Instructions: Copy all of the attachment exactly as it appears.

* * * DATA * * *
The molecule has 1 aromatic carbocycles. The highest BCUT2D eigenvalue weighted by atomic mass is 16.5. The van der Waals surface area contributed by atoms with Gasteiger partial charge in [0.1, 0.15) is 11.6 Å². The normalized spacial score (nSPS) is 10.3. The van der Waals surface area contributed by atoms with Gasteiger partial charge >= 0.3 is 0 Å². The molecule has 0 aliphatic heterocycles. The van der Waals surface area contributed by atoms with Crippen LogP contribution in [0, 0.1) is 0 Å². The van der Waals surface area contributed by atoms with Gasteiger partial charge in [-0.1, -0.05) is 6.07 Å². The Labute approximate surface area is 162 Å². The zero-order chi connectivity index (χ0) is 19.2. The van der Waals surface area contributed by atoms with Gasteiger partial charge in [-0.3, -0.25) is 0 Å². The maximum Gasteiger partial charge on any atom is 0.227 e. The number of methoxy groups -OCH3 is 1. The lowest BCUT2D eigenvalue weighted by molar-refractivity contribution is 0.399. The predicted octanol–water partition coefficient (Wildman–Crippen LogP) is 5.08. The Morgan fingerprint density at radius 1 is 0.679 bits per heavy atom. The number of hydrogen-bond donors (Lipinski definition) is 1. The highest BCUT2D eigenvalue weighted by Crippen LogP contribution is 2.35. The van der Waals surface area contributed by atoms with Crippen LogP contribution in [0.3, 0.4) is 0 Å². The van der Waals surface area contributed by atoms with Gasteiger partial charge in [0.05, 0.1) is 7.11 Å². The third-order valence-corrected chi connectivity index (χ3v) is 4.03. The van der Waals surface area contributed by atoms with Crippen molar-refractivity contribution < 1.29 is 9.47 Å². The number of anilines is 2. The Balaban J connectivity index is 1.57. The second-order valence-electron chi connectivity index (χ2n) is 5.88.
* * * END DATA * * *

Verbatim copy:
The molecule has 1 aromatic carbocycles. The highest BCUT2D eigenvalue weighted by atomic mass is 16.5. The van der Waals surface area contributed by atoms with Gasteiger partial charge in [0.1, 0.15) is 11.6 Å². The normalized spacial score (nSPS) is 10.3. The van der Waals surface area contributed by atoms with Gasteiger partial charge >= 0.3 is 0 Å². The molecule has 0 aliphatic heterocycles. The van der Waals surface area contributed by atoms with Crippen LogP contribution in [0, 0.1) is 0 Å². The van der Waals surface area contributed by atoms with Gasteiger partial charge in [-0.1, -0.05) is 6.07 Å². The Labute approximate surface area is 162 Å². The zero-order chi connectivity index (χ0) is 19.2. The van der Waals surface area contributed by atoms with Gasteiger partial charge in [-0.3, -0.25) is 0 Å². The maximum Gasteiger partial charge on any atom is 0.227 e. The number of methoxy groups -OCH3 is 1. The lowest BCUT2D eigenvalue weighted by molar-refractivity contribution is 0.399. The predicted octanol–water partition coefficient (Wildman–Crippen LogP) is 5.08. The Morgan fingerprint density at radius 1 is 0.679 bits per heavy atom. The number of hydrogen-bond donors (Lipinski definition) is 1. The highest BCUT2D eigenvalue weighted by Crippen LogP contribution is 2.35. The van der Waals surface area contributed by atoms with Crippen LogP contribution in [0.3, 0.4) is 0 Å². The van der Waals surface area contributed by atoms with Gasteiger partial charge in [0.05, 0.1) is 7.11 Å². The third-order valence-corrected chi connectivity index (χ3v) is 4.03. The van der Waals surface area contributed by atoms with Crippen molar-refractivity contribution < 1.29 is 9.47 Å². The number of anilines is 2. The Balaban J connectivity index is 1.57. The second-order valence-electron chi connectivity index (χ2n) is 5.88.